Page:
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'Being a student nurse makes you grow up fast'

  • Comments (4)

I was watching some student nurses deliver some sensitive and effective care on a ward last week.

Their attitude to the patients was both respectful and compassionate. It made me think about this group and wonder how they must be experiencing the current media onslaught on nursing.

And the negative stories about nursing students which have been out in the last year or so  – reporting  a lack of compassion and a lack of numeracy skills. It’s hard work training to be a nurse – combining the dual demands of studying and practical placements.

It requires dedication and energy. And it is a challenge to be on the wards dealing with very sick patients, seeing things that your friends who are studying other subjects will very likely never see.

The majority of student nurses take on this challenge as young adults and as we know training as a nurse makes you grow up fast. At least when you get to your third year you begin to feel as if you know what you doing and you can take the variety of challenges in your stride more easily.

I am hoping the Student Nursing Times Awards which we have launched this year will go some way to supporting and celebrating the efforts of student nurses and all those involved in training the nurses of the future. 

If you are a student nurse in your third year, a mentor, lecturer or run the best nursing course then please take this opportunity to enter online by March 2nd.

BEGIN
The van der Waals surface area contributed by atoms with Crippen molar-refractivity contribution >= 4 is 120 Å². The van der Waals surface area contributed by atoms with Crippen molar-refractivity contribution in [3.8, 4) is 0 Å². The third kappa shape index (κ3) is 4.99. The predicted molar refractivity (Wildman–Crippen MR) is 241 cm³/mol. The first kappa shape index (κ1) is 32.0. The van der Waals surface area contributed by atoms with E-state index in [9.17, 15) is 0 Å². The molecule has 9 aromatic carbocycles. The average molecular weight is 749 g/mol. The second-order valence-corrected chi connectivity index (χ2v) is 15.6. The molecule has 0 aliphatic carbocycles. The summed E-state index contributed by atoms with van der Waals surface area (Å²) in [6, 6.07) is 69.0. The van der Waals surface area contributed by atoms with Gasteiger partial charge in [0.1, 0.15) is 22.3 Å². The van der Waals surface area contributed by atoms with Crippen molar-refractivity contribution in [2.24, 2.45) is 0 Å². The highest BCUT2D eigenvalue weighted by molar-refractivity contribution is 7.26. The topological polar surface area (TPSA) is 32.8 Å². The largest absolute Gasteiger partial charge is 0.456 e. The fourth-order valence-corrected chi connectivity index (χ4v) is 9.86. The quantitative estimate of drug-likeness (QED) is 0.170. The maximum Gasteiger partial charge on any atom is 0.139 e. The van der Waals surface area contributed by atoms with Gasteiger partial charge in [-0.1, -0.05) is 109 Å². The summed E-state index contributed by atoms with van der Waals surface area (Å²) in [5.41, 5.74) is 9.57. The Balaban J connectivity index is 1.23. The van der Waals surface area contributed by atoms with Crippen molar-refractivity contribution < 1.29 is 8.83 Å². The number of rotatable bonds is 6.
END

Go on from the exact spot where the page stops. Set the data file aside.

• Comments (4)

Readers' comments (4)

  • Anonymous

    I find that instructors at the nursing school I attend would rather have quiet students who hide all day instead of the ones who talk, are full of energy and ask questions. Im not surprised if the new graduates are lacking personality when instructors are known for making comments on patient behavior in front of students allowing them to think the behavior is acceptable.

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  • Anonymous

    Organisational culture and the attitudes of employers and senior staff seems to play a significant role on influencing student and staff performance. If this is poor and staff do not feel valued, listened to or have their needs met this could, in the long term stifle motivation and creativity leading to frustration and eventually complacency affecting the ability to care and the quality of work. in severe cases it leads to absenteeism putting further strain on the team which may already be short staffed. In its turn this can lead to depression, disengagement and burnout.

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  • Anonymous

    well i for one am delighted that these students have got the skills to show compassion. well done. student nurses today have a hard time not saying we didn't when i trained in 1983 (!) but the fact that this is a positive story for a change should be seen as that. Positive. i am quite sure that there are a lot of student nurses and newly qualified nurses who are sensitive, caring and compassionate. we just don't hear about them too often do we?

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  • Anonymous

    I have long thought the negative criticism of nurse training and indeed trainees has been over-exaggerated, unfair and discriminate. Another case of media induced hysteria. I have always met with enthusiasm, intelligence and above all compassion in the students that I have encountered, albeit few because I work on a small Oncology unit. I too trained in the early eighties but there were overambitious, confident and career driven nurses back then who lacked numeracy and hands on caring skills and worse still were void of compassion.

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